Advisor to the Prime Minister on Foreign Affairs Sartaj Aziz in his key-note address at the two-day seminar organised by the Ministry of Foreign Affairs in collaboration with UN Office for Disarmament Affairs, unequivocally reaffirmed Pakistan’s commitment not to transfer weapons of mass destruction to states or non-state actors and asserted that as demonstration of that commitment it had taken a wide range of legal, regulatory, organisational and enforcement measures. He also emphasised the need for a transparent, objective and non-discriminatory criteria in regards to membership to the Nuclear Supplier’s Group (NSG) for applicants who had not signed the Non-Proliferation Treat (NPT).
It is pertinent to point out that for any nuclear state to become a member of the NSG, signing the NPT is a basic condition and the decisions in regards to admittance of a new member and change in the guidelines of NSG are taken through consensus. However the USA since signing of an agreement with India on the transfer of civil nuclear technology in 2008 has been desperately trying to have India admitted to the NSG and has even managed a waiver for her. Emulating USA, France and UK also signed civil nuclear deals with India. Japan has also concluded a similar arrangement with her.
At the time of giving the waiver to India some members of NSG did express concerns about India expanding its nuclear arsenal by diverting the fissile materials for production of nuclear weapons. These concerns still persist. Some international agencies have come up with reports recently that India after the NSG waiver has indeed expanded its nuclear arsenal. US senator Markey in a senate hearing said “Since 2008 when we also gave them exemption, India has continued to produce fissile materials for its nuclear programme virtually un-checked. At that time Pakistan warned us that the deal would increase the chances of the nuclear arms race in South Asia”.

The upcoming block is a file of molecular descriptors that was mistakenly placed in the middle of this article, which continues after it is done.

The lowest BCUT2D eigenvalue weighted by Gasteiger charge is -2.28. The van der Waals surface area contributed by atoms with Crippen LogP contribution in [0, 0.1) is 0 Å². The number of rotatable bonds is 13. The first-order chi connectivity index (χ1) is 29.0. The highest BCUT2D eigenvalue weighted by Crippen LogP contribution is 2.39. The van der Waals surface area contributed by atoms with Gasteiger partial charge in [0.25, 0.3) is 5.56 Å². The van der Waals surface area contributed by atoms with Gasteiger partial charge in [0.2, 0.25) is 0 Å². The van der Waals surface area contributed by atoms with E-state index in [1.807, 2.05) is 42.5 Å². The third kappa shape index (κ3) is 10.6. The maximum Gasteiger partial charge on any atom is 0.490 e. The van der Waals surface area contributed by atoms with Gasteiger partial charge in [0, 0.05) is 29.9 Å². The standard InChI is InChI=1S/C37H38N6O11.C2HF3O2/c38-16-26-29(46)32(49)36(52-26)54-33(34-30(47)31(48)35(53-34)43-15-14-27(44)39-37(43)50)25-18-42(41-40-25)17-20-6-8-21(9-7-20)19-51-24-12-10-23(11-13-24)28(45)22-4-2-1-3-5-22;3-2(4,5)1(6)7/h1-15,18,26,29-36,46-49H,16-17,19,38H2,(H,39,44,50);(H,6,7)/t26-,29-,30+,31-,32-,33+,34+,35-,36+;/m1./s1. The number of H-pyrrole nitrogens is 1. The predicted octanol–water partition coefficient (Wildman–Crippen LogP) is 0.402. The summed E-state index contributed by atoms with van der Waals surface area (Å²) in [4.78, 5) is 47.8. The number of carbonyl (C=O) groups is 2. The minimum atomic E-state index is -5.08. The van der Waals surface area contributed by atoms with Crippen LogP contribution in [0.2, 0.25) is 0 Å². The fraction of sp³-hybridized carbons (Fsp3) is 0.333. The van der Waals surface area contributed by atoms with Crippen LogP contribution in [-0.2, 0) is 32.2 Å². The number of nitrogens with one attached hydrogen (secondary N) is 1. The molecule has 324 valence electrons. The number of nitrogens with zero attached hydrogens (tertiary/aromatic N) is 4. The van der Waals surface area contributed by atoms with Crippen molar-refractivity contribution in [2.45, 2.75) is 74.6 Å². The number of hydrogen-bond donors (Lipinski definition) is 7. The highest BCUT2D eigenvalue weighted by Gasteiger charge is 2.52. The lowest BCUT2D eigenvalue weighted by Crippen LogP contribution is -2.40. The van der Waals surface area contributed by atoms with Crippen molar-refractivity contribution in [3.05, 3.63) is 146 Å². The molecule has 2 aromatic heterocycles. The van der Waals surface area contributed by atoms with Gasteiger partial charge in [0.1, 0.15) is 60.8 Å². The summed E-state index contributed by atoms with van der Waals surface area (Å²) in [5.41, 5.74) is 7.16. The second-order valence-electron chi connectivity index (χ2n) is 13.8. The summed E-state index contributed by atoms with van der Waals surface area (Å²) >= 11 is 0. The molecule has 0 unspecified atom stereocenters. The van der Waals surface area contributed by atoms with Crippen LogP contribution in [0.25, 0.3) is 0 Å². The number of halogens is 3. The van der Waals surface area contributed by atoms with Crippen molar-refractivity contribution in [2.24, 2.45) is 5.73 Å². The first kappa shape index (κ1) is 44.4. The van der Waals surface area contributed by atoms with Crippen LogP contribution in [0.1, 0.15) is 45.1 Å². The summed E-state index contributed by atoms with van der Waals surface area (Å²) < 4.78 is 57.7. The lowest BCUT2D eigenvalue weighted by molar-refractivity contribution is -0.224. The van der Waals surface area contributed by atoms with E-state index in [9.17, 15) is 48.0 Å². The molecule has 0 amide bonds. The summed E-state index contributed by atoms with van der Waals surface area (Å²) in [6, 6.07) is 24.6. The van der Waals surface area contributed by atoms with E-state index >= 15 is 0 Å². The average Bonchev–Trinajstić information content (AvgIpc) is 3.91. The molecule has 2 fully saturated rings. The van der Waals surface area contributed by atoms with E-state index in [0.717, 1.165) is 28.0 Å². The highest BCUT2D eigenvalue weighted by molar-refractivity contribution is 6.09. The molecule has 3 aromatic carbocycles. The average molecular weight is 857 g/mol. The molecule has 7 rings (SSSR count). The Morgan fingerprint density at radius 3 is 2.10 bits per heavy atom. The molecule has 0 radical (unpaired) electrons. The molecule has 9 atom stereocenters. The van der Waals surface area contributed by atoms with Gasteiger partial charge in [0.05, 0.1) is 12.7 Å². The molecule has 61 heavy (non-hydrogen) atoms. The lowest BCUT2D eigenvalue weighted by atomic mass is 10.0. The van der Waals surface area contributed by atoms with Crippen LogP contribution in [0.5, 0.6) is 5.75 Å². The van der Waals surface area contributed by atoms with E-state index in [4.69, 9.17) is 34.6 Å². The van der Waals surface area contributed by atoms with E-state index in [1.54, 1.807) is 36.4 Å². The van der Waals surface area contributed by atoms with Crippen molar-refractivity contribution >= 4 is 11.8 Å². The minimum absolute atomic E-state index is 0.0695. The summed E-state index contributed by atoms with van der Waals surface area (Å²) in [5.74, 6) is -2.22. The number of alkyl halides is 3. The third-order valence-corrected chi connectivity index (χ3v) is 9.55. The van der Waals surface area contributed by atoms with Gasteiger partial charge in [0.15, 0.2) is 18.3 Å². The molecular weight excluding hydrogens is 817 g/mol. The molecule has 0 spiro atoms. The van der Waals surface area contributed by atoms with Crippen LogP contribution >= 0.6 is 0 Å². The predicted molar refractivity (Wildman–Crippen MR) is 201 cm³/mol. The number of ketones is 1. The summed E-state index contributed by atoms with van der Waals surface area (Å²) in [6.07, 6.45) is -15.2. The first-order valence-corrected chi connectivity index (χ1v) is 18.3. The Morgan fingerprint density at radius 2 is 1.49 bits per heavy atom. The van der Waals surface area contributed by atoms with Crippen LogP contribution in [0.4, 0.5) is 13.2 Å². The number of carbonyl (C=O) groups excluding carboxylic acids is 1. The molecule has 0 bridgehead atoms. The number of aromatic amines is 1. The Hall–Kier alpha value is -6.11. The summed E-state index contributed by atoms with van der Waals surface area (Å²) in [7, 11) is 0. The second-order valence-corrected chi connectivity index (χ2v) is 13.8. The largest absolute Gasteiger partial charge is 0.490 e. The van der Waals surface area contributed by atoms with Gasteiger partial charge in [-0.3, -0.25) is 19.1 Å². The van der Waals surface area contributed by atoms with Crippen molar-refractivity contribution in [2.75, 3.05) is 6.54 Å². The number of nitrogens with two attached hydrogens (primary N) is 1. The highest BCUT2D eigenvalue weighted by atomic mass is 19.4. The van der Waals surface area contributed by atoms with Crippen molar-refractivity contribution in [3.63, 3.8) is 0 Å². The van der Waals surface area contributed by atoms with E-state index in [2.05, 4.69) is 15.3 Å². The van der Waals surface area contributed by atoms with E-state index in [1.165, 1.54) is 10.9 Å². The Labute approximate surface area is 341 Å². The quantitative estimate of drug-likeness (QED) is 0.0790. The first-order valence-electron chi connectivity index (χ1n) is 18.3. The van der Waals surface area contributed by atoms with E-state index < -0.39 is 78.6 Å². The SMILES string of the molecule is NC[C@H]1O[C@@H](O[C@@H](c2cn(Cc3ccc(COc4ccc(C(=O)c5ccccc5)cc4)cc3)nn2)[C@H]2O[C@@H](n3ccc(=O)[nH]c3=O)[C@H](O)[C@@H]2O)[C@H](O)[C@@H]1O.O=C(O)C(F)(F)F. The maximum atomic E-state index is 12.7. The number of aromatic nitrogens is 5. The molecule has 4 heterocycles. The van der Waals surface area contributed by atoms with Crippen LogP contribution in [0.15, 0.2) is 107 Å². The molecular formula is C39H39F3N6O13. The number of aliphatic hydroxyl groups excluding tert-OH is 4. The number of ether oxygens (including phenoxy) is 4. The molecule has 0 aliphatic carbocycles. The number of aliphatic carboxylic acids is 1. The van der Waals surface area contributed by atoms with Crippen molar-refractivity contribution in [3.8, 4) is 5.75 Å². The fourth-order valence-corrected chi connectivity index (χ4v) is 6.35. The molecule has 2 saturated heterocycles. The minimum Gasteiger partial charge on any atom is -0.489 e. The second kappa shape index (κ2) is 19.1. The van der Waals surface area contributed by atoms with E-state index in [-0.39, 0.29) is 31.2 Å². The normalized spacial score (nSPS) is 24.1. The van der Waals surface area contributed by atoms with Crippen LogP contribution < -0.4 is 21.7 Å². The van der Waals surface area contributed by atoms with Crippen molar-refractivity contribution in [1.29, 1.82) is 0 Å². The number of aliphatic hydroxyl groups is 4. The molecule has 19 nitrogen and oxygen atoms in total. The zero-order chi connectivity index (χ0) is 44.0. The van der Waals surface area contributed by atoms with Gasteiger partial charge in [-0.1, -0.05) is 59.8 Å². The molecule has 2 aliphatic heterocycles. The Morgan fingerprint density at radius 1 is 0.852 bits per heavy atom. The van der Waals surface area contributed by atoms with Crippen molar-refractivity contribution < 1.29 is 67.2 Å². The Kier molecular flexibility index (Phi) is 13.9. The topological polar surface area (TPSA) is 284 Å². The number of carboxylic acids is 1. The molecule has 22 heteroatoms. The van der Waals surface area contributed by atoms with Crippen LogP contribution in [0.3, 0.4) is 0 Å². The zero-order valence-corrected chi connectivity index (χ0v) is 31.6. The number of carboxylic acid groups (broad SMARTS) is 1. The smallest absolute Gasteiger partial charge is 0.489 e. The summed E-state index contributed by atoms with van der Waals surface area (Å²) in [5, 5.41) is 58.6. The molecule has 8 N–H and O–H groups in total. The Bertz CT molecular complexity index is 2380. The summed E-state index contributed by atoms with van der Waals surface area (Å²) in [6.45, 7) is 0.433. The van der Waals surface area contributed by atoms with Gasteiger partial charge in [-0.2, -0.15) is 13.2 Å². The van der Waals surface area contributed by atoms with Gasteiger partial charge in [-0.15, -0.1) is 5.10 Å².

Pakistan rightly felt concerned about these developments and ever since the signing of the nuclear civil technology deal between US and India and NSG waiver for her, Pakistan has been striving to convince the US and the international community about its credentials and the adoption of a non-discriminatory approach in regards to giving membership of NSG to the non-NPT states. While the US has all along stood for Indian membership of NSG, it has not adopted a similar approach towards Pakistan. However notwithstanding the efforts of US and its western allies to have India admitted to the prestigious nuclear club, the latter failed to get a nod from the plenary session of NSG held in Vienna in November 2016, as a number of countries including China insisted on a criteria based approach in view of the fact, that besides India, Pakistan had also applied for the membership of the group. The rejection of the Indian bid in a way was a vindication of Pakistan’s stance on the issue.
NSG seeks to further the objectives of the Nuclear Non-Proliferation Treaty, through regulatory guidelines in regards to the export of nuclear materials, nuclear reactors, non-nuclear material for reactors, plant and equipment for reprocessing, enrichment and technologies covering these items. The NSG guidelines also govern export of nuclear-related dual use items and technologies which could make a substantial contribution to an un-safeguarded nuclear fuel cycle or nuclear explosive activity. The need for these regulatory guidelines stems from the recognition of the need for international trade and cooperation in the nuclear field for peaceful purposes, as enshrined in the Nuclear Non-Proliferation Treaty and NSG guidelines on the subject. The overall aim of these guidelines is to ensure that nuclear exports are carried out with appropriate safeguards, physical protection, and non-proliferation conditions, and other appropriate restraints.